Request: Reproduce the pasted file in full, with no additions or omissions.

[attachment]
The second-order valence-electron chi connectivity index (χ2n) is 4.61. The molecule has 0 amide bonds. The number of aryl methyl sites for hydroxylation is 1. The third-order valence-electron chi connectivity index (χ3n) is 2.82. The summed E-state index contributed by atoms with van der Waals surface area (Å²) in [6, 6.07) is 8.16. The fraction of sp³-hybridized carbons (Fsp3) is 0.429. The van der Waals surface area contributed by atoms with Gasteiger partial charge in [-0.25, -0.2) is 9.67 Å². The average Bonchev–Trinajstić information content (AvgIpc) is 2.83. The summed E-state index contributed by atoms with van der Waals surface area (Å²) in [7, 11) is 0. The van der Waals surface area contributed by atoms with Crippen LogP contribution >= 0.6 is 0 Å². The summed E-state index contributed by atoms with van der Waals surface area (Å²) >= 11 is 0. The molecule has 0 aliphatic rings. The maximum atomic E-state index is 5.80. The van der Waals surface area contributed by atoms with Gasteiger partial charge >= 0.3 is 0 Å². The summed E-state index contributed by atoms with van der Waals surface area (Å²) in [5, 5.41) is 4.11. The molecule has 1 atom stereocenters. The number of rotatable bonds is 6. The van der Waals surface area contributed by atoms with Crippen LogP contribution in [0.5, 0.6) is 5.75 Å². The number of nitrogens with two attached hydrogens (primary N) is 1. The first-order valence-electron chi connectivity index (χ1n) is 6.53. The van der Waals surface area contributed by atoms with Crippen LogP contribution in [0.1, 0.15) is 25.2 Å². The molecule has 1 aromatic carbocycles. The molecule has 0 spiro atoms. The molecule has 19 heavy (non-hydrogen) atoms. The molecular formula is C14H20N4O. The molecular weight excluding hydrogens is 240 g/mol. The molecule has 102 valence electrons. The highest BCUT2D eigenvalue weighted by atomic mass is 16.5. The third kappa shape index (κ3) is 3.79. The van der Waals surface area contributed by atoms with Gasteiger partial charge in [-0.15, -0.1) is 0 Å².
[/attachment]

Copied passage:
The second-order valence-electron chi connectivity index (χ2n) is 4.61. The molecule has 0 amide bonds. The number of aryl methyl sites for hydroxylation is 1. The third-order valence-electron chi connectivity index (χ3n) is 2.82. The summed E-state index contributed by atoms with van der Waals surface area (Å²) in [6, 6.07) is 8.16. The fraction of sp³-hybridized carbons (Fsp3) is 0.429. The van der Waals surface area contributed by atoms with Gasteiger partial charge in [-0.25, -0.2) is 9.67 Å². The average Bonchev–Trinajstić information content (AvgIpc) is 2.83. The summed E-state index contributed by atoms with van der Waals surface area (Å²) in [7, 11) is 0. The van der Waals surface area contributed by atoms with Crippen LogP contribution >= 0.6 is 0 Å². The summed E-state index contributed by atoms with van der Waals surface area (Å²) >= 11 is 0. The molecule has 0 aliphatic rings. The maximum atomic E-state index is 5.80. The van der Waals surface area contributed by atoms with Gasteiger partial charge >= 0.3 is 0 Å². The summed E-state index contributed by atoms with van der Waals surface area (Å²) in [5, 5.41) is 4.11. The molecule has 1 atom stereocenters. The number of rotatable bonds is 6. The van der Waals surface area contributed by atoms with Crippen LogP contribution in [0.5, 0.6) is 5.75 Å². The number of nitrogens with two attached hydrogens (primary N) is 1. The first-order valence-electron chi connectivity index (χ1n) is 6.53. The van der Waals surface area contributed by atoms with Crippen LogP contribution in [0.1, 0.15) is 25.2 Å². The molecule has 1 aromatic carbocycles. The molecule has 0 spiro atoms. The molecule has 19 heavy (non-hydrogen) atoms. The molecular formula is C14H20N4O. The molecular weight excluding hydrogens is 240 g/mol. The molecule has 102 valence electrons. The highest BCUT2D eigenvalue weighted by atomic mass is 16.5. The third kappa shape index (κ3) is 3.79. The van der Waals surface area contributed by atoms with Gasteiger partial charge in [-0.15, -0.1) is 0 Å².